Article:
The data in Table 1 show that there was no considerable difference in the arsenic content of rice grains harvested from the two study sites in the Anum Valley (i.e. Nobewam and Odumase). Since the mean grain arsenic concentrations for Nobewam and Odumase were not significantly different, the data for the two sites were pooled together and compared with the pooled data for rice grains collected from the control sites. One-way ANOVA performed on rice grain arsenic content versus paddy field location showed that the mean total arsenic content in Jasmine 85 harvested from the Anum Valley (0.41 ± 0.07 mg/kg; n = 7) was significantly higher than the mean total arsenic content in the same variety harvested from the control sites (0.11 ± 0.07 mg/kg; n = 9). Although rice grain samples from the Anum Valley had the lowest percentage mean total arsenic concentration of 61.7%, the corresponding mean inorganic arsenic content (0.25 mg/kg) was still considerably higher than the values recorded for the control samples (Table 1).

4. Discussion

4.1. Comparison of Arsenic Concentrations in Soils from the Two Anum Valley Paddy Field Sites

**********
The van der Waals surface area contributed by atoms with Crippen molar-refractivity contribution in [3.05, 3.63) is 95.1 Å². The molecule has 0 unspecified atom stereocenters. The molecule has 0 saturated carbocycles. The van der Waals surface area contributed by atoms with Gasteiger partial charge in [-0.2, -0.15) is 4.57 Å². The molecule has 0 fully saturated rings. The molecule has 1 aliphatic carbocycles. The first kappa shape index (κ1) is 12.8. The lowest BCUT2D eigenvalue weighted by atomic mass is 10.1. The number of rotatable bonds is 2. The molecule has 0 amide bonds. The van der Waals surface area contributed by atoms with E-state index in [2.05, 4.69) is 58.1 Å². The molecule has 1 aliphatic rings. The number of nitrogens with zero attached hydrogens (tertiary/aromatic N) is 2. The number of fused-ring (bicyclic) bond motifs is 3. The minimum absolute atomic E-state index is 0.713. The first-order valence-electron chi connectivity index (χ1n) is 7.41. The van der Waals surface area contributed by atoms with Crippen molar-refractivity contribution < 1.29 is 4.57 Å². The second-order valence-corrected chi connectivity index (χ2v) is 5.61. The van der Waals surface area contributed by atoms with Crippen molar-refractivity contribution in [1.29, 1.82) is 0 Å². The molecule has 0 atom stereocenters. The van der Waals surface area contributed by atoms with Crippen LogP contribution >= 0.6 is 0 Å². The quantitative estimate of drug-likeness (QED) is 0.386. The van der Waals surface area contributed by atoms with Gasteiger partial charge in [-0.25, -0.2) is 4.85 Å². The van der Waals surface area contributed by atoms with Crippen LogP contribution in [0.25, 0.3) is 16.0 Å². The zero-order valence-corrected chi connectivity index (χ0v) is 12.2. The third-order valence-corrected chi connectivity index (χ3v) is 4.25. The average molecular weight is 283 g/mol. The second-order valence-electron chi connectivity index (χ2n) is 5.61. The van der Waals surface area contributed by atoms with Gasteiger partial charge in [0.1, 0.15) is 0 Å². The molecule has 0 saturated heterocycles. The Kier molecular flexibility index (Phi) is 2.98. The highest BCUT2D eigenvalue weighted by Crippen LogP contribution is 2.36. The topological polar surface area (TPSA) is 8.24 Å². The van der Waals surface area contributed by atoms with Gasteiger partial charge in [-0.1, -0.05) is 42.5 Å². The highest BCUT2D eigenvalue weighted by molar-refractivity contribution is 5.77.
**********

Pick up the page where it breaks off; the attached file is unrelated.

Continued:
Soil arsenic concentrations exhibit considerable geographic variation [35] , but the general consensus is that arsenic levels in uncontaminated soils rarely exceed 10 mg/kg [31] [36] [37] . Figure 2 shows that less than 20% of the Nobewam soil samples recorded arsenic concentrations higher than 10 mg/kg, while more than 80% of the Odumase soil samples recorded arsenic concentrations exceeding 10 mg/kg. Surface run-offs from improperly disposed-off mine tailings at the former Konongo Gold Mine as well as artisanal mining activities in the Konongo-Odumase area are the main causes of arsenic contamination of the two paddy field sites in the Anum Valley [2] [3] . The contamination is much heavier in River Owerri, which is the only river that flows through the mine site at Konongo and the paddy fields at Odumase (see Figure 1). Reference [2] recorded arsenic concentrations of up to 430 µg/l in water samples collected from River Owerri. Since the water that flows through the Nobewam paddy fields is a mixture of water from both River Anum and River Owerri, it could be argued that the water flowing downstream from the source of River Anum causes a dilution of the arsenic concentration in River Owerri; hence accounting for the considerably lower mean total arsenic in the Nobewam soils. Differences in soil texture and soil conditions, such as organic matter content, redox potential and pH, may also account for the differences in soil arsenic concentrations; but these were not considered in the current study. The highest soil arsenic concentration recorded in the Odumase paddy soils (106.2 mg/kg) agrees well with results of the earlier study, which recorded arsenic concentrations of up to 103 mg/kg at the same site [3] .

4.2. Effects of Soil Arsenic and Soil Iron Interactions on Rice Plants